Conveniently, I have just finished reading a book which disappointed me, which is of course disappointing, but it at least gives me something to talk about for this blog. It is always a strange feeling when you do read a book, which you had a certain amount of expectation for, only to find that it doesn’t quite leave you feeling content. It’s not necessarily a bad book, but just not as good as you would have hoped. It doesn’t happen to me very often, because I try to go into reading books with no expectations, but sometimes it can’t be helped.
In this particular case, the book which disappointed me a little is Hemingway’s Chair by Michael Palin. Yes, the same Michael Palin from all the travel documentaries, and one of the members of the Monty Python comedy troupe. I have always love the comedy work of Monty Python, and have read books by other members of the group which I loved. I have read Michael Palin’s diaries from the Python years, which I found highly entertaining, and I have also admired his travel work. So you can sort of see why I had my hopes up for this, his only fictional novel.
Written in the mid 1990s, Hemingway’s Chair tells the story of Martin Sproale, a man in his mid thirties who still lives with his mother, in a small English village, working at a local post office, and growing his obsession with Ernest Hemingway. He is your typically pitiful protagonist who has no confidence, and absolutely no clue, and when he is beaten to the postmaster job by an ambitious outsider, who also steals his girlfriend, he reaches a point in which he must choose between defeat, or fighting for his beliefs, as Hemingway would. It sounds charming, and indeed in many ways is – the writing itself is particularly eloquent and very quintessentially English. But Martin is just too much, too weird, so much so that he isn’t likeable, and what changes do appear in his character during the story just seem bizarre and unlikely. It was one of those books where I read it, got to the end, and as I put it down, thought to myself “what just happened?” Not because I don’t get it, I understood the significance of the ending, and how the story all tied together but…I don’t know. I just didn’t like it as much as I hoped I would. It is a great piece of writing, and it captures a certain kind of Englishness very well, as anybody who has ever lived in a small English village will probably agree, but I just can’t help but think that Michael Palin is capable of so much more, of something much bigger, bolder and more powerful than this.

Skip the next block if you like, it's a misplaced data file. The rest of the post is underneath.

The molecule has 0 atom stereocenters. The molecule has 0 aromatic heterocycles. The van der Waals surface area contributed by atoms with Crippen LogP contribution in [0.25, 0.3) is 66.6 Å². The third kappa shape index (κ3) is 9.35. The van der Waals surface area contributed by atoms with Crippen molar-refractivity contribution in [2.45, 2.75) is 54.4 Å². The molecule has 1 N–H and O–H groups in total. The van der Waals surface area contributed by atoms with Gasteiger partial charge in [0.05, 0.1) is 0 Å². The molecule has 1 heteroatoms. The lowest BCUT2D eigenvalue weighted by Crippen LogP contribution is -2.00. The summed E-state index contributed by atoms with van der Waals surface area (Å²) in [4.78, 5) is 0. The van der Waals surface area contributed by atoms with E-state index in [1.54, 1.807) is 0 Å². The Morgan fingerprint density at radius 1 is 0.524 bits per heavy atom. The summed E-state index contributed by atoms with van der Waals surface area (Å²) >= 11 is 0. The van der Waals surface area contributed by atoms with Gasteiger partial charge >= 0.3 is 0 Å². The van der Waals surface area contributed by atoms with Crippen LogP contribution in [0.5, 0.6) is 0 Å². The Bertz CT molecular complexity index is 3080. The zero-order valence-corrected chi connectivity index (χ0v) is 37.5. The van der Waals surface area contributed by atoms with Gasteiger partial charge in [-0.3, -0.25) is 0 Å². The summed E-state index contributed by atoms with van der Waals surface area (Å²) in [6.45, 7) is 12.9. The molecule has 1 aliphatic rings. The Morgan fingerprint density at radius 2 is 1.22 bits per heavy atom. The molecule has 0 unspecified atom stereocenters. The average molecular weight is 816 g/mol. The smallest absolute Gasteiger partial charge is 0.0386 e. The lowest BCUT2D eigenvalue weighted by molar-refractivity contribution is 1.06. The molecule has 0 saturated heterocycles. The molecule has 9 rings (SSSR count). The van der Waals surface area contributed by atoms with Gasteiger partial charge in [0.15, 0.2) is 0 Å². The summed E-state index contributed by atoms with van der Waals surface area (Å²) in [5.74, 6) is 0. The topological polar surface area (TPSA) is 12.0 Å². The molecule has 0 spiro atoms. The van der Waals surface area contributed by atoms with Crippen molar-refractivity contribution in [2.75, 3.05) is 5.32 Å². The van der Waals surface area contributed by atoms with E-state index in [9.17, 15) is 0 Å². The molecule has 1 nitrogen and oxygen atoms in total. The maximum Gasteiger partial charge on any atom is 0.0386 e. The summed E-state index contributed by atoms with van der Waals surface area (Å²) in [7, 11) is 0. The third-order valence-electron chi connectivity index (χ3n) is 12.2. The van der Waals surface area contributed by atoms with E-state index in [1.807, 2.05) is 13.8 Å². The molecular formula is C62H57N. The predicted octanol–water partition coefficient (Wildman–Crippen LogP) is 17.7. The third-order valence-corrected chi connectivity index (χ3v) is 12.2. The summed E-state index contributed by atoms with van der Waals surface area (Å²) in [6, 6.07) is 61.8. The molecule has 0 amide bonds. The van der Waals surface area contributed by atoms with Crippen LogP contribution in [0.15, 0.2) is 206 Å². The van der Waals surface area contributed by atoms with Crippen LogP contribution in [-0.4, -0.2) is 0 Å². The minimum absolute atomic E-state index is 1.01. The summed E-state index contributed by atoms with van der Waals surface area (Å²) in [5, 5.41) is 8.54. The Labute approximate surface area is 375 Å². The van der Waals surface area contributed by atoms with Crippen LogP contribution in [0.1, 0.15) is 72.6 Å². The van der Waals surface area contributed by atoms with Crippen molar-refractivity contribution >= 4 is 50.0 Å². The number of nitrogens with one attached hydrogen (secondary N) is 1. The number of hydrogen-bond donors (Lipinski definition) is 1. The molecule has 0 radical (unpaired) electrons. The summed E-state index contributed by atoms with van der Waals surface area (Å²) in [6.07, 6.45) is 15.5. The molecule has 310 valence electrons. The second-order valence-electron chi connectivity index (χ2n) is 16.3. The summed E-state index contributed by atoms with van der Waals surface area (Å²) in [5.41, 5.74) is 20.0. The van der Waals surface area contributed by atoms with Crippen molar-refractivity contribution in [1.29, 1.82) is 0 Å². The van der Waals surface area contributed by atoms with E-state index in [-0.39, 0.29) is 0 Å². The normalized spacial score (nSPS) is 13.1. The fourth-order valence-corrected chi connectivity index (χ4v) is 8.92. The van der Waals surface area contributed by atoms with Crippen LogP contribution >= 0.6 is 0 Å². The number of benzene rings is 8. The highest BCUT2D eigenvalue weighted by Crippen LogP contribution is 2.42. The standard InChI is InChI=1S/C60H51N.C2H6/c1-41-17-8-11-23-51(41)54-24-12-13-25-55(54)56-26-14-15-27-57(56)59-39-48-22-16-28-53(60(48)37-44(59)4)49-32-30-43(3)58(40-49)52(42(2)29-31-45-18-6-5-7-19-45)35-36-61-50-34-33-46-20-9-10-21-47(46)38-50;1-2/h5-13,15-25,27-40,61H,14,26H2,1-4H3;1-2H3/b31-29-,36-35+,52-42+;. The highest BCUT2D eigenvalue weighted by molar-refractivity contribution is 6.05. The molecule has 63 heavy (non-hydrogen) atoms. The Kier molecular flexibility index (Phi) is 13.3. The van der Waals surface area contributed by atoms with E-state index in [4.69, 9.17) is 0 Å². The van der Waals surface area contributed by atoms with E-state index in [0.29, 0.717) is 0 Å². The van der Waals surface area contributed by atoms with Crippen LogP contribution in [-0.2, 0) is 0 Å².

Have you ever read a book that disappointed you? If so, do you know why it disappointed you?